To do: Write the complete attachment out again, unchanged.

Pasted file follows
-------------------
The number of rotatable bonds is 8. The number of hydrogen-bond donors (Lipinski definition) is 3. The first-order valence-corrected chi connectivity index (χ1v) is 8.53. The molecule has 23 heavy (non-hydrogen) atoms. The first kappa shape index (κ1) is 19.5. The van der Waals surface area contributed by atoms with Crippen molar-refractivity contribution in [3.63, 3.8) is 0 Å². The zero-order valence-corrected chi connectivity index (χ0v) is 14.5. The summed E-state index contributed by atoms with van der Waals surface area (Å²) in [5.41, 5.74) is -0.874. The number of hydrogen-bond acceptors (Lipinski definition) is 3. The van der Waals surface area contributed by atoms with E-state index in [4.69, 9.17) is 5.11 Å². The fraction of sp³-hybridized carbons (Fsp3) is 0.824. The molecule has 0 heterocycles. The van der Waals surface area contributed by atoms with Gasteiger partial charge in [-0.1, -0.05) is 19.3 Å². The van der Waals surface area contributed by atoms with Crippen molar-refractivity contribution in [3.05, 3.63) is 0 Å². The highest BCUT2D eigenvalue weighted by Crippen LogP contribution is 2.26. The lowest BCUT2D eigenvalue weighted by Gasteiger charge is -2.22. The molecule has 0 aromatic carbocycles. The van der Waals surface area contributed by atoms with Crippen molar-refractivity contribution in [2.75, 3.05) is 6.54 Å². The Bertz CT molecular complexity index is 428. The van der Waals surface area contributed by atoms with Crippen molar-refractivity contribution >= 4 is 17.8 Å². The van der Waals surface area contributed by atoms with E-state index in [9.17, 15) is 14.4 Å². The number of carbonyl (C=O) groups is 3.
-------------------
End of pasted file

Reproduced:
The number of rotatable bonds is 8. The number of hydrogen-bond donors (Lipinski definition) is 3. The first-order valence-corrected chi connectivity index (χ1v) is 8.53. The molecule has 23 heavy (non-hydrogen) atoms. The first kappa shape index (κ1) is 19.5. The van der Waals surface area contributed by atoms with Crippen molar-refractivity contribution in [3.63, 3.8) is 0 Å². The zero-order valence-corrected chi connectivity index (χ0v) is 14.5. The summed E-state index contributed by atoms with van der Waals surface area (Å²) in [5.41, 5.74) is -0.874. The number of hydrogen-bond acceptors (Lipinski definition) is 3. The van der Waals surface area contributed by atoms with E-state index in [4.69, 9.17) is 5.11 Å². The fraction of sp³-hybridized carbons (Fsp3) is 0.824. The molecule has 0 heterocycles. The van der Waals surface area contributed by atoms with Gasteiger partial charge in [-0.1, -0.05) is 19.3 Å². The van der Waals surface area contributed by atoms with Crippen molar-refractivity contribution in [3.05, 3.63) is 0 Å². The highest BCUT2D eigenvalue weighted by Crippen LogP contribution is 2.26. The lowest BCUT2D eigenvalue weighted by Gasteiger charge is -2.22. The molecule has 0 aromatic carbocycles. The van der Waals surface area contributed by atoms with Crippen molar-refractivity contribution in [2.75, 3.05) is 6.54 Å². The Bertz CT molecular complexity index is 428. The van der Waals surface area contributed by atoms with Crippen molar-refractivity contribution >= 4 is 17.8 Å². The van der Waals surface area contributed by atoms with E-state index in [9.17, 15) is 14.4 Å². The number of carbonyl (C=O) groups is 3.